Intrusive thoughts – 18 ways I think my baby could die today

Today’s post topic is on my experience of intrusive thoughts which is like watching a movie of my baby’s death over and over again.
It’s not really just a thought that crosses my mind, I suffer with the kind that are like visions which play in my head, sometimes over and over again, little horror video clips from the recesses of my mind.

I have good days and bad days with this. Before I started treatment for PNA I had mostly bad days where I would have these thoughts consistently through the day, and now sometimes I have a day where I might only have 3 of these vision/thoughts – that’s a really good day right now! 

The below might be a distressing read for some so for those who should – please stop reading here & consider this my trigger warning. I took note of a days worth of thoughts that I’ve had to share so you can get an idea of what crosses the mind of someone with these types of thoughts and how life controlling they can become. 

Each of the below is a death scene in my mind for my precious baby (although I won’t go into the gory details as that’s too distressing for me to share) They’re occurring as I go about the normal tasks of an average day. 

These scenes include his death from:

– choking on a button from my pyjamas

– head hitting the concrete pavement when going for a walk in the pram

– shoving the dummy into his mouth too hard 

– choking on his bottle

– dying from poisoned formula

– head hitting the doorway as I walk through it 

– drowning in the bath

– electrocuted from baby monitor

– smothered by cushion

– car crash

– pram crash

– dog bite to face

– allergic reaction to cosmetics I use and anaphylaxis 

– nappy cutting off his circulation too much

– throwing the Tv remote and it hitting the soft spot of his head

– hot water from the kettle pouring all over him

– a knife slipping out of my hand and somehow stabbing him

– broken glass cutting his veins

These thoughts are distressing and come with adrenaline rushes and feelings of anxiety that cause me to fear undertaking normal activities such as walking through doorways because I want to protect my son & also my mind from having to see that vision again. But you can’t just sit on the couch all day either.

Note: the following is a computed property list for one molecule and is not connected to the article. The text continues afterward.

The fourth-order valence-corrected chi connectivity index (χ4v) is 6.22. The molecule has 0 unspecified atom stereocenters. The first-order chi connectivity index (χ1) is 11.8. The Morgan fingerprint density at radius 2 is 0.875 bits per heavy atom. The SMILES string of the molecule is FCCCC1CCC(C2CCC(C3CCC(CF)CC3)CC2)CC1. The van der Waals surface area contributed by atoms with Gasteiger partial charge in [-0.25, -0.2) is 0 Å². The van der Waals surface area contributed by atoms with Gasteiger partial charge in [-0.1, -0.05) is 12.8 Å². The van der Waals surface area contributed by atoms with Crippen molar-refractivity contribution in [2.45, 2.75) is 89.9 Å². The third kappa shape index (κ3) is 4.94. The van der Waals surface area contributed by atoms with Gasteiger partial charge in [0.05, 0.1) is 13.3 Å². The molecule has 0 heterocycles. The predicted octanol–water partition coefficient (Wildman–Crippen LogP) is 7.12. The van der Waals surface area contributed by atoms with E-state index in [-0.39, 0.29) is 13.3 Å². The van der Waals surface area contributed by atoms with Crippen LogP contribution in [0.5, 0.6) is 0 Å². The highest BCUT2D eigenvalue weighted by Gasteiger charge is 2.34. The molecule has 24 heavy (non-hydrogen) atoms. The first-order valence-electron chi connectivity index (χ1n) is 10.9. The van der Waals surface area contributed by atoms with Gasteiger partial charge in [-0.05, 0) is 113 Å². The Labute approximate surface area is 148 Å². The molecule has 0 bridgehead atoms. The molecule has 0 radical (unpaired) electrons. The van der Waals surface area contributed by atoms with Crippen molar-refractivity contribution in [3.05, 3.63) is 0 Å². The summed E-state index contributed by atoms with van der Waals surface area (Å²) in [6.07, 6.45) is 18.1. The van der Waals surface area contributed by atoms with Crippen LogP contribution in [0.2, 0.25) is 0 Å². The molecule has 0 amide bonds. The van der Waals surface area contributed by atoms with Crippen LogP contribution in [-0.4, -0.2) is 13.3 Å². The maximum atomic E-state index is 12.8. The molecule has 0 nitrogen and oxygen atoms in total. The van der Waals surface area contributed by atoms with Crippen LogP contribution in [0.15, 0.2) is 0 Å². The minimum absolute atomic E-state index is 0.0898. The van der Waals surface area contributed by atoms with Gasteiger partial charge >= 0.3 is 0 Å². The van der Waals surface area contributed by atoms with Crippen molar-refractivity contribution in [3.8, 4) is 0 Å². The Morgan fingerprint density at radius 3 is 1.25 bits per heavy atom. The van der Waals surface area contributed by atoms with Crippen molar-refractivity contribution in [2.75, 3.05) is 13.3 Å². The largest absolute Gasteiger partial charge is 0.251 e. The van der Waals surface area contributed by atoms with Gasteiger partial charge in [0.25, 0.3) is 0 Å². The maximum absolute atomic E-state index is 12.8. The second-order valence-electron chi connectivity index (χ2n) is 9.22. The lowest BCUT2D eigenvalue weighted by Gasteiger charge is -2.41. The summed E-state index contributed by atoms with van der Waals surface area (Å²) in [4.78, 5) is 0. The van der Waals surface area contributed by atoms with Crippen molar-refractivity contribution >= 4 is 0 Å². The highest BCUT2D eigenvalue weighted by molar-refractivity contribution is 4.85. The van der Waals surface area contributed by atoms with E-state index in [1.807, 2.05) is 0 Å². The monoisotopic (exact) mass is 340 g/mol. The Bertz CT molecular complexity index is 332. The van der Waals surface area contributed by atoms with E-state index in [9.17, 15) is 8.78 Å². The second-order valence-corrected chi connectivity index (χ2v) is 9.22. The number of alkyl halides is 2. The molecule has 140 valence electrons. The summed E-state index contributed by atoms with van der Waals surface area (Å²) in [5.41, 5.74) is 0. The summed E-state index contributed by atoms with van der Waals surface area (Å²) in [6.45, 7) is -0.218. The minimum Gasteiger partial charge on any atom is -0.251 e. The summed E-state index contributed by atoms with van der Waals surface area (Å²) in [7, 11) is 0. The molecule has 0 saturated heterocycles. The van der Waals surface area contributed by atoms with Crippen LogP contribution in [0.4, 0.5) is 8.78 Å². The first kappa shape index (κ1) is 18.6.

On severe days I have meds that I can take as needed that calm the thoughts down so they’re soft enough to ignore, but those meds knock me out and I can’t take them everyday which is why my therapy is so important so I can have improvement in this area.

I can only imagine what it must be like to go through this and either not realise it is treatable, or be scared to admit to these thoughts for fear that people would think you intend to act on them, or that you are so intensely crazy that someone may consider whether your child is safe in your care. 

It took me awhile to start to admit to the thoughts I was having but once I did I discovered that other people have similar thoughts to varying degrees. Apparently it is very common in the first month or so particularly to have a few thoughts or visions out of a hyper vigilance or hyper awareness of the fragility of the life of the new babe in your life, but this generally fades away as people become more confident and less hyper aware of this fragility.

In my case these thoughts continued to amp up rather than fade and became more severe in nature. It made me feel like I must be inherently bad – I’ve dreamed of having a baby for so long, how can I constantly keep thinking about him dying in such graphic ways? How does this reflect who I am?

I still don’t really understand why these thoughts are occurring as much as I understand that it is not as uncommon as I would have thought, and that they are automatic rather than by choice. 
It is not just me.

I’m not a monster.

I’m am not a psychopath.

I won’t harm my baby.

My baby is safe in my care. 
Thankfully with medications and therapy I’ve come to those realisations (although from time to time I still worry I’m bad). These thoughts are now slowly fading and I’m starting to walk through doorways without second guessing myself when I’m holding my son. 

Thank goodness for that as there are actually a lot of doorways we walk through everyday! Count how many you walk through today and you will see what I mean.


Mumma Mich 

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